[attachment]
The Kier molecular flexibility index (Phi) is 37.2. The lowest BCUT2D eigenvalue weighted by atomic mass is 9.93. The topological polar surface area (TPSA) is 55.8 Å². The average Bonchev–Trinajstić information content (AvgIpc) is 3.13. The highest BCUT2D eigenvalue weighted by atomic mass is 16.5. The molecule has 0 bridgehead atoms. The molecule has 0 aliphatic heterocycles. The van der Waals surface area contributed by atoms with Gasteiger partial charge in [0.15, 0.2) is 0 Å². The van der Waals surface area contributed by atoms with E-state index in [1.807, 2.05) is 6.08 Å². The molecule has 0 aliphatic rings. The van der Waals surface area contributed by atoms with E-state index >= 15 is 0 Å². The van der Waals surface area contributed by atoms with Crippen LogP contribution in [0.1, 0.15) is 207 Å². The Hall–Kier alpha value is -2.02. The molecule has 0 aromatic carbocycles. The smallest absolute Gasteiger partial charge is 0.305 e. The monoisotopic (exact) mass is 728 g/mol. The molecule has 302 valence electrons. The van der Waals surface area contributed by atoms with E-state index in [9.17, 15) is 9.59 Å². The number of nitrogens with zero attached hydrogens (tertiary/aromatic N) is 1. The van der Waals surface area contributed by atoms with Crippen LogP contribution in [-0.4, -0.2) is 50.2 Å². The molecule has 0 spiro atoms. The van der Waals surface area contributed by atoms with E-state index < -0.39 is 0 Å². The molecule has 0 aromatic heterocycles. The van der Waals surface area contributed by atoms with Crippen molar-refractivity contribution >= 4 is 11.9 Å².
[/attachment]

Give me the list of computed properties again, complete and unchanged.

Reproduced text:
The Kier molecular flexibility index (Phi) is 37.2. The lowest BCUT2D eigenvalue weighted by atomic mass is 9.93. The topological polar surface area (TPSA) is 55.8 Å². The average Bonchev–Trinajstić information content (AvgIpc) is 3.13. The highest BCUT2D eigenvalue weighted by atomic mass is 16.5. The molecule has 0 bridgehead atoms. The molecule has 0 aliphatic heterocycles. The van der Waals surface area contributed by atoms with Gasteiger partial charge in [0.15, 0.2) is 0 Å². The van der Waals surface area contributed by atoms with E-state index in [1.807, 2.05) is 6.08 Å². The molecule has 0 aliphatic rings. The van der Waals surface area contributed by atoms with E-state index >= 15 is 0 Å². The van der Waals surface area contributed by atoms with Crippen LogP contribution in [0.1, 0.15) is 207 Å². The Hall–Kier alpha value is -2.02. The molecule has 0 aromatic carbocycles. The smallest absolute Gasteiger partial charge is 0.305 e. The monoisotopic (exact) mass is 728 g/mol. The molecule has 302 valence electrons. The van der Waals surface area contributed by atoms with E-state index in [9.17, 15) is 9.59 Å². The number of nitrogens with zero attached hydrogens (tertiary/aromatic N) is 1. The van der Waals surface area contributed by atoms with Crippen LogP contribution in [-0.4, -0.2) is 50.2 Å². The molecule has 0 spiro atoms. The van der Waals surface area contributed by atoms with E-state index < -0.39 is 0 Å². The molecule has 0 aromatic heterocycles. The van der Waals surface area contributed by atoms with Crippen molar-refractivity contribution >= 4 is 11.9 Å².